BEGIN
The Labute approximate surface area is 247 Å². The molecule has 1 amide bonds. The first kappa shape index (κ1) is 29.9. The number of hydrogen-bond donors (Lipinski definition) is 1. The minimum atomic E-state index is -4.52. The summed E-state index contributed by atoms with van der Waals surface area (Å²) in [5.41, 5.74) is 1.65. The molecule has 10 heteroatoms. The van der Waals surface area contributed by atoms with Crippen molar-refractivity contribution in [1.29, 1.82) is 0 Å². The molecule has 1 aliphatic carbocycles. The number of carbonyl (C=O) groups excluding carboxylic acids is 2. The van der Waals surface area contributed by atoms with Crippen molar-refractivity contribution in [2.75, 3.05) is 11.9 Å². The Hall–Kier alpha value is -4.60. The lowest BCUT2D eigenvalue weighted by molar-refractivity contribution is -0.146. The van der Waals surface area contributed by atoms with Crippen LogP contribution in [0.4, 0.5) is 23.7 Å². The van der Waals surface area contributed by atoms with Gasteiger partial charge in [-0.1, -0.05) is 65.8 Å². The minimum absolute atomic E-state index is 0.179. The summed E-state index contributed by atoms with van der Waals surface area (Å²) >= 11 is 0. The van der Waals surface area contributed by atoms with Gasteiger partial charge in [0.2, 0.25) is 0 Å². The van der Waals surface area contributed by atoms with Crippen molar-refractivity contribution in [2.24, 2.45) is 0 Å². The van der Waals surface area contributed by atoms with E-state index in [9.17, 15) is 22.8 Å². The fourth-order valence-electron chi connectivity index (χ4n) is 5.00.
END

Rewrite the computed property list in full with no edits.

The Labute approximate surface area is 247 Å². The molecule has 1 amide bonds. The first kappa shape index (κ1) is 29.9. The number of hydrogen-bond donors (Lipinski definition) is 1. The minimum atomic E-state index is -4.52. The summed E-state index contributed by atoms with van der Waals surface area (Å²) in [5.41, 5.74) is 1.65. The molecule has 10 heteroatoms. The van der Waals surface area contributed by atoms with Crippen molar-refractivity contribution in [1.29, 1.82) is 0 Å². The molecule has 1 aliphatic carbocycles. The number of carbonyl (C=O) groups excluding carboxylic acids is 2. The van der Waals surface area contributed by atoms with Crippen molar-refractivity contribution in [2.75, 3.05) is 11.9 Å². The Hall–Kier alpha value is -4.60. The lowest BCUT2D eigenvalue weighted by molar-refractivity contribution is -0.146. The van der Waals surface area contributed by atoms with Crippen LogP contribution in [0.4, 0.5) is 23.7 Å². The van der Waals surface area contributed by atoms with Gasteiger partial charge in [-0.1, -0.05) is 65.8 Å². The minimum absolute atomic E-state index is 0.179. The summed E-state index contributed by atoms with van der Waals surface area (Å²) >= 11 is 0. The van der Waals surface area contributed by atoms with Gasteiger partial charge in [0.2, 0.25) is 0 Å². The van der Waals surface area contributed by atoms with Crippen molar-refractivity contribution in [2.24, 2.45) is 0 Å². The van der Waals surface area contributed by atoms with E-state index in [9.17, 15) is 22.8 Å². The fourth-order valence-electron chi connectivity index (χ4n) is 5.00.